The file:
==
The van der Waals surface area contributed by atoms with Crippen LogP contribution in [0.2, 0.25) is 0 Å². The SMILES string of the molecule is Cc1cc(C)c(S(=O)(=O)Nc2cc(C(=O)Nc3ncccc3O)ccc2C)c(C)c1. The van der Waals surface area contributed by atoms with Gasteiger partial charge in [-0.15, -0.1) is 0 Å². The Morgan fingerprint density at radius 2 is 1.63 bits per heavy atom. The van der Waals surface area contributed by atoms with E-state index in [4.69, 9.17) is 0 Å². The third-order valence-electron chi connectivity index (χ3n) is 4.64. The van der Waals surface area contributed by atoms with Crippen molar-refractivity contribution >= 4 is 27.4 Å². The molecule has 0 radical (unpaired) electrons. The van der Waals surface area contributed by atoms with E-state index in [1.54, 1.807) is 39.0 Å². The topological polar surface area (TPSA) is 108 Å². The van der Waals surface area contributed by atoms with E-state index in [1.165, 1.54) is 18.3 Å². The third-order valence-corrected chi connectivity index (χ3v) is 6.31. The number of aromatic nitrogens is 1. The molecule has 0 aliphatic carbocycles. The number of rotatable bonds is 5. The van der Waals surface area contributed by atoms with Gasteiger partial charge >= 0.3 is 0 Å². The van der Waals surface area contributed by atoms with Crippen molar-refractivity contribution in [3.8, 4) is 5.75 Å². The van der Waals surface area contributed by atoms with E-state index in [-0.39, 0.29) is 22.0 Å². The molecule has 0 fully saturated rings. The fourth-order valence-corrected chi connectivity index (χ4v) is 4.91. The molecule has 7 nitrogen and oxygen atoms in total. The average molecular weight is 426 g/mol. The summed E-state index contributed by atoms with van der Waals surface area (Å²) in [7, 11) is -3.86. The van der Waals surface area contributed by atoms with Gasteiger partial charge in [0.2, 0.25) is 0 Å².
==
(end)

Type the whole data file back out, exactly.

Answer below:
The van der Waals surface area contributed by atoms with Crippen LogP contribution in [0.2, 0.25) is 0 Å². The SMILES string of the molecule is Cc1cc(C)c(S(=O)(=O)Nc2cc(C(=O)Nc3ncccc3O)ccc2C)c(C)c1. The van der Waals surface area contributed by atoms with Gasteiger partial charge in [-0.15, -0.1) is 0 Å². The Morgan fingerprint density at radius 2 is 1.63 bits per heavy atom. The van der Waals surface area contributed by atoms with E-state index in [4.69, 9.17) is 0 Å². The third-order valence-electron chi connectivity index (χ3n) is 4.64. The van der Waals surface area contributed by atoms with Crippen molar-refractivity contribution >= 4 is 27.4 Å². The molecule has 0 radical (unpaired) electrons. The van der Waals surface area contributed by atoms with E-state index in [1.54, 1.807) is 39.0 Å². The topological polar surface area (TPSA) is 108 Å². The van der Waals surface area contributed by atoms with E-state index in [1.165, 1.54) is 18.3 Å². The third-order valence-corrected chi connectivity index (χ3v) is 6.31. The number of aromatic nitrogens is 1. The molecule has 0 aliphatic carbocycles. The number of rotatable bonds is 5. The van der Waals surface area contributed by atoms with Gasteiger partial charge >= 0.3 is 0 Å². The van der Waals surface area contributed by atoms with Crippen molar-refractivity contribution in [3.8, 4) is 5.75 Å². The van der Waals surface area contributed by atoms with E-state index in [-0.39, 0.29) is 22.0 Å². The molecule has 0 fully saturated rings. The fourth-order valence-corrected chi connectivity index (χ4v) is 4.91. The molecule has 7 nitrogen and oxygen atoms in total. The average molecular weight is 426 g/mol. The summed E-state index contributed by atoms with van der Waals surface area (Å²) in [7, 11) is -3.86. The van der Waals surface area contributed by atoms with Gasteiger partial charge in [0.2, 0.25) is 0 Å².